Almond blossoms with bee inside of the blossom

Almond blossoms with bee (udo72 (123RF))

What is the first word that comes to mind when you hear about spring flowering trees?

Was it “Mandelblüte” - the German word for almond blossom?

While many of us are familiar with the famous cherry blossoms in Japan, South Korea and those pastel flowering trees beautifully framing the tidal basin in the U.S. capitol of Washington DC, less of us know of the beautiful blooming, almond-scented blossoms right here in Germany, most prolific just to the east of Kaiserslautern!

The lovely pink and white flowering almond blossom trees are known as one of the first harbingers of spring in this area. What really sets them apart from other spring flowering trees is their heavenly scent of honey that permeates the air as the blossoms open. That is why their tender flowers are often visited by busy bees collecting the sweet nectar even as visitors and nature lovers look on and snap photos in wonder. Because of a milder winter this year, shades of pink and white are already starting to decorate the landscape of the Deutsche Weinstrasse.

Normally the bloom season runs from early March to early April each year! But this year blossoms started unfurling in mid-February!


For those wishing to view just one location and not a hike to view an abundance of almond blossoms, you may want Gimmeldingen to be your destination. The first pale pink and bright white blooms can usually be found in Gimmeldingen. This year the earliest trees bloomed around Valentine’s Day! I enjoyed visiting Gimmeldingen on Sunday, February 25th and the trees were perhaps 10 – 15 percent in bloom! There is no telling exactly when peak bloom will arrive because it’s dependent on rain, wind, sun and temperature! We can be certain that the delicate pink and white flowers will certainly show color over the next couple of weeks!

Planned months in advance, the little town of Gimmeldingen celebrates the pastel hues of spring with their annual Mandelblutenfest on two consecutive long weekends - March 24-26th and the weekend of March 31st -April 2nd. During this time the town will celebrate with 20 food and beverage stands, some stalls with local handicrafts and some of the town’s wineries! Expect very large crowds and bring your patience! There is no telling this year if the blooms will still be in their full glory during the planned fest but assuredly a good time is predicted!

Pfalz Almond Blossom Trail

The 100km-Almond Blossom trail or Pfälzer Mandelpfad is divided into seven stages, each very possible to walk in a day.The trail passes through numerous charming wine towns on the German Weinstraße just to the east of the Kaiserslautern Military Community. One could walk an entire stage and then take a bus or train back to their starting point, or simply walk for as long as they wanted at a particular point on a stage of the trail and then turn back. The entire 100km trail is marked with stickers of a pink blossom at intervals on utility poles, trees and streetlights lined along the trail.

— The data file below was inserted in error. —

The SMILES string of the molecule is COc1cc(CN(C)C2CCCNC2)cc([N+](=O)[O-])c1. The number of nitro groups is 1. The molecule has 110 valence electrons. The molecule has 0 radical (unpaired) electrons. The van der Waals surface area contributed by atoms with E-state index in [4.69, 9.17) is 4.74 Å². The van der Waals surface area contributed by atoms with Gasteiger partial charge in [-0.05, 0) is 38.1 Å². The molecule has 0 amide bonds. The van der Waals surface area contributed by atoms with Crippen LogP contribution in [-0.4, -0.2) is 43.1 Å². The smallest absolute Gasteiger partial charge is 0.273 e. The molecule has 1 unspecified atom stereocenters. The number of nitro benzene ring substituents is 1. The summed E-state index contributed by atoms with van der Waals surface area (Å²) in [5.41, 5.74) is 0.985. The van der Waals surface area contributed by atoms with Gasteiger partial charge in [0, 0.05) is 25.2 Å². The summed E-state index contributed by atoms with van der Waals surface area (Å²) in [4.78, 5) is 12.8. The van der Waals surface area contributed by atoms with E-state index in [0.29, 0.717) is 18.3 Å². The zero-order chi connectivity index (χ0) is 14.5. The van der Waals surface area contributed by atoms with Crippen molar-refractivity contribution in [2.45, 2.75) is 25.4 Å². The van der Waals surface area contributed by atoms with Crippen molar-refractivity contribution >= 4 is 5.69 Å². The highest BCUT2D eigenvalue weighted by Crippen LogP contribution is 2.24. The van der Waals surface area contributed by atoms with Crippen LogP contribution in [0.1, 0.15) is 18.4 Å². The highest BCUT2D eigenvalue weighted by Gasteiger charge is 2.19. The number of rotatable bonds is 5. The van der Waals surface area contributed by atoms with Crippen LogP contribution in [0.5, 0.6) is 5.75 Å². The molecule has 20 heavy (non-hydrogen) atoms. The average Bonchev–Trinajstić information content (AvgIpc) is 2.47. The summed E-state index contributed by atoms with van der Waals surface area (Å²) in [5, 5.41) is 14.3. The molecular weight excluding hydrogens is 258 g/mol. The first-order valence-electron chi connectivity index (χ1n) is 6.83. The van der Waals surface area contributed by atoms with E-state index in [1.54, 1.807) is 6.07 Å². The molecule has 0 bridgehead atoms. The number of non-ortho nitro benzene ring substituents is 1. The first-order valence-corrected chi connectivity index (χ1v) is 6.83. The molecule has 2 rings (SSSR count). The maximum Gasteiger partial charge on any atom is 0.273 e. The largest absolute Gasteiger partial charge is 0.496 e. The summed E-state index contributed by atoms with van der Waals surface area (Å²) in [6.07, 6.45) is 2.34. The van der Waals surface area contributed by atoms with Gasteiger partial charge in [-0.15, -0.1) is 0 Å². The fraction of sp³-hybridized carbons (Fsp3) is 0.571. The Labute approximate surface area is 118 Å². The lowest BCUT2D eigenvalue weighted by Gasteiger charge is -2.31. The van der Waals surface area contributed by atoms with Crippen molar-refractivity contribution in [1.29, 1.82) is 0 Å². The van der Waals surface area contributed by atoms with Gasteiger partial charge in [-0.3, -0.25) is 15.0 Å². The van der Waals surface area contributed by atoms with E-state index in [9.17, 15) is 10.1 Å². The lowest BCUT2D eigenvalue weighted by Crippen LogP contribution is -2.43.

Trail marker on tree with a picture of a single almond blossom which reads “Pfalzer Mandelpfad”

Trail Marker (Julie O’Leary )

If you are looking for other locations away from crowds, perhaps one of the easiest and shortest stages to explore is Stage 4 Neustadt to Edenkoben. This is the stage of the Pfälzer Mandelpfad that I walked on Saturday afternoon. This the 12-kilometer stage of the trail, only a small part of the 100km Almond Blossom trail. It is a wonderful family-friendly three-hour stroll on mostly paved sidewalks overlooking beautiful vineyards where you could even bring your stroller or leashed dog and find lots of opportunities to stop and smell the blossoms!

Stage 4 starts in the wine town of Neustadt which plays host to so many wine festivals throughout the year but also has the distinction of being only a 25-minute direct train link from the Kaiserslautern main train station.

The starting point of the trail is at the top of Neustadt’s pedestrian-only zone. There is a clear sign at the intersection of Talstrasse and Haupstrasse within a few meters of Cafe Confiserie Sixt. I did not visit the café, but it is reportedly opened every day and a great place to have a bite to eat before or after your nature trek.

Leaving Neustadt, you will see the beautiful Hambacher Castle on the hill. Then you will pass the  flowering tree-lined vineyards directly between the picturesque little villages of Maikammer and St. Martin with their history and cobblestone-lined old town centers, which are like walking through a fairy tale. You will continue following the blossom-marked trail (mostly sidewalk) through picturesque but rural, wine country until you reach Edenkoben.

If you need a break at any time hiking past these gorgeous flowering trees on weekends when festivals are not scheduled, there are many charming picnic areas, restaurants, cafes and wineries (search or read the posted signs for ‘Weingut’) along the way. Or make a small detour to any of the charming villages along the Almond Trail or “Mandelpfad.”

Getting there

Neustadt is roughly a 25-minute train ride away or 45-minute drive east from Kaiserslautern. From Neustadt Main Station, other trains and busses regularly run each hour and sometimes more often to take you to the other little enchanting villages on the Weinsstraße.

Link to the Mandelpfad in English:

The best stories from EUROPE, in your inbox

Sign up to receive travel tips, local event details, restaurant reviews, recipes, community news, and more every week from Stripes Europe.

Sign Up Now